LAWFUEL – The Law Newswire – Law Firm Marketing – The National Law Journal reports – In the early days of attorney advertising, law firms created ads to demonstrate their unparalleled integrity and resourcefulness. Some three decades later, law firms are creating ads to demonstrate their unparalleled integrity and resourcefulness.
Although firms themselves have undergone profound changes since the U.S. Supreme Court decided 30 years ago this month that even lawyers were entitled to free speech, the profession’s advertising manner and message — especially among the larger firms — have evolved very little in those 30 years, according to many industry observers.
Some of the sameness is due to ethics rules, aimed to protect the public, that rein in unfounded claims and hyperbole. But most of the advertising vanilla, say observers, comes from risk aversion and a fear of flash that persist among law firm decision-makers.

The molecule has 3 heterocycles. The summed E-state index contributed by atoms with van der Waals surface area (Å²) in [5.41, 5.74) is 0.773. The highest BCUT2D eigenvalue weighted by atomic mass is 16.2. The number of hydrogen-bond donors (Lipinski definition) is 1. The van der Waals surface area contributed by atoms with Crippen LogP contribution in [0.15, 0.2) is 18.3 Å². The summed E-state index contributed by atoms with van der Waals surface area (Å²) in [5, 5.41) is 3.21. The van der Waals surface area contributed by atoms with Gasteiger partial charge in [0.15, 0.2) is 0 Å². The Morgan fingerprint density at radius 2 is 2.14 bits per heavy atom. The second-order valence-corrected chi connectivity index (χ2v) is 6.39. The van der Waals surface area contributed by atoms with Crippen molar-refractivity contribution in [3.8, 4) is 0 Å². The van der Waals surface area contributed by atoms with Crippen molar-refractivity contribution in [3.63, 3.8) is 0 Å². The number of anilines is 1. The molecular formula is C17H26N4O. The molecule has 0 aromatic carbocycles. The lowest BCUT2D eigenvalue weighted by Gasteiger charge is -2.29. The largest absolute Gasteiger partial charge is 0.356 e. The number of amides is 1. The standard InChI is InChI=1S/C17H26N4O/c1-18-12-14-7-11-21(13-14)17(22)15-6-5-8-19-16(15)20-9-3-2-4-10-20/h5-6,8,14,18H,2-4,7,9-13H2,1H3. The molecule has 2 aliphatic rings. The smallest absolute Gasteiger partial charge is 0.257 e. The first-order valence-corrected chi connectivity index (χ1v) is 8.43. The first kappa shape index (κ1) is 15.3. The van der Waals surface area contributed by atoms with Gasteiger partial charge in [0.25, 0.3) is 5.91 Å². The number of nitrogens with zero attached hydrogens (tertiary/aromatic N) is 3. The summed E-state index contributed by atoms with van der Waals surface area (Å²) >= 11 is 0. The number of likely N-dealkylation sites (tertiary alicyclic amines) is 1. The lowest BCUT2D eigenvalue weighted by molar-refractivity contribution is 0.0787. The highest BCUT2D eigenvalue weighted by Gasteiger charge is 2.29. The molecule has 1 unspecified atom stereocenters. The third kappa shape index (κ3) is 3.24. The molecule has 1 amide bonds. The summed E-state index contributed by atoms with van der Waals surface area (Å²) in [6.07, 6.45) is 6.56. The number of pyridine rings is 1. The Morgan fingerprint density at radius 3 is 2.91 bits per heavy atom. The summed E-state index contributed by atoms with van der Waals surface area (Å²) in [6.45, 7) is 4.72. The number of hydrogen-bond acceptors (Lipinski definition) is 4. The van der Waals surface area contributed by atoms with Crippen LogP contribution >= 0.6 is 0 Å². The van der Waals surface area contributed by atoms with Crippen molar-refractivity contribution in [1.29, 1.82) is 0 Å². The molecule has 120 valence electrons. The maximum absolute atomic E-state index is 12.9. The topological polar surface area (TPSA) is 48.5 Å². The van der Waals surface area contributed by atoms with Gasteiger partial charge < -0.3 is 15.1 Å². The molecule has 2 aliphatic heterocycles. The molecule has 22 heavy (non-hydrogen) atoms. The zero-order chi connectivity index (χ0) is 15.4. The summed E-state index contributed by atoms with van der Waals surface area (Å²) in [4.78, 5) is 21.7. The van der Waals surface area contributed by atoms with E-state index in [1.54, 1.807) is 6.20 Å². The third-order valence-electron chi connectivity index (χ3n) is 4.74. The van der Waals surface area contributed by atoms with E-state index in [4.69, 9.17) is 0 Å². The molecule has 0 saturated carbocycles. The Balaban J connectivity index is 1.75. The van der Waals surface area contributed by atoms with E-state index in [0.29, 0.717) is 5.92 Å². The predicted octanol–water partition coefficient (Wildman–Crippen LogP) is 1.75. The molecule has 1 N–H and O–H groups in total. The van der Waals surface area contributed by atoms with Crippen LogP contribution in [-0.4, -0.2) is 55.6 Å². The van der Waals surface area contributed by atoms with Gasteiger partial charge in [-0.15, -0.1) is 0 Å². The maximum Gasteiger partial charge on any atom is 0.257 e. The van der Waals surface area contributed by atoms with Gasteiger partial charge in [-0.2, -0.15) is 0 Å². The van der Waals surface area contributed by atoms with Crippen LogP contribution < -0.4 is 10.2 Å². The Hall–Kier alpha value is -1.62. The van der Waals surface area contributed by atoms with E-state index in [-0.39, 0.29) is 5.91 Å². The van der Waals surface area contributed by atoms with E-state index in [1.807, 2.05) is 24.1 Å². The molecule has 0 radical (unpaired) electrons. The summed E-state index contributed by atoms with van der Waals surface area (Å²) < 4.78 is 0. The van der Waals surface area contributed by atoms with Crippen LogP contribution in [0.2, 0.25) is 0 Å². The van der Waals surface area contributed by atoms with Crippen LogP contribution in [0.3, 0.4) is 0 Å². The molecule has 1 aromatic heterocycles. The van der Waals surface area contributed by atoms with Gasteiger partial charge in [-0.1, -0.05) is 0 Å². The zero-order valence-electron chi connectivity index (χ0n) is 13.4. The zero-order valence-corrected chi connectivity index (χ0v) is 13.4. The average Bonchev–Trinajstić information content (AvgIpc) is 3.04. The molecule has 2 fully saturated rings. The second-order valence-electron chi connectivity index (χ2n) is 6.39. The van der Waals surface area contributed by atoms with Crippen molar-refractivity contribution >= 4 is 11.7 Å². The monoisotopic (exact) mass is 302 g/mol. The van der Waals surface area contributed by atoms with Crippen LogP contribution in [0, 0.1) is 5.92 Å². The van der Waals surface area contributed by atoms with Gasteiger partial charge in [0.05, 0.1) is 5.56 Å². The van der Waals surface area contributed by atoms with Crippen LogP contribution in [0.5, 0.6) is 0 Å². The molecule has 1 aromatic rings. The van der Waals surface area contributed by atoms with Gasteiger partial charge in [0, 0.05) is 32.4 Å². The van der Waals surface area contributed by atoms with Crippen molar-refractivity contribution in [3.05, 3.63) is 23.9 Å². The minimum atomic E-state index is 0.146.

“It’s very frustrating,” said Micah Buchdahl, an attorney and president of HTMLawyers, a law firm marketing company based in Moorestown, N.J. “The law firm marketing world is still not very sophisticated.”
In June 1977, the U.S. Supreme Court held in Bates v. Arizona, 433 U.S. 350, that disciplinary rules imposed by the State Bar of Arizona prohibiting lawyers from advertising violated free speech rights. In 1974, attorneys John Bates and Van O’Steen bought an ad in a local newspaper, in violation of the rule, for their law firm that provided services to low- and moderate-income clients who did not qualify for legal aid.
In a 5-4 decision with Justice Harry A. Blackmun delivering the opinion, the Court reasoned that such commercial speech deserved protection because of the information it conveyed to consumers. The Court also concluded that allowing attorneys to advertise would not harm the legal profession or the administration of justice.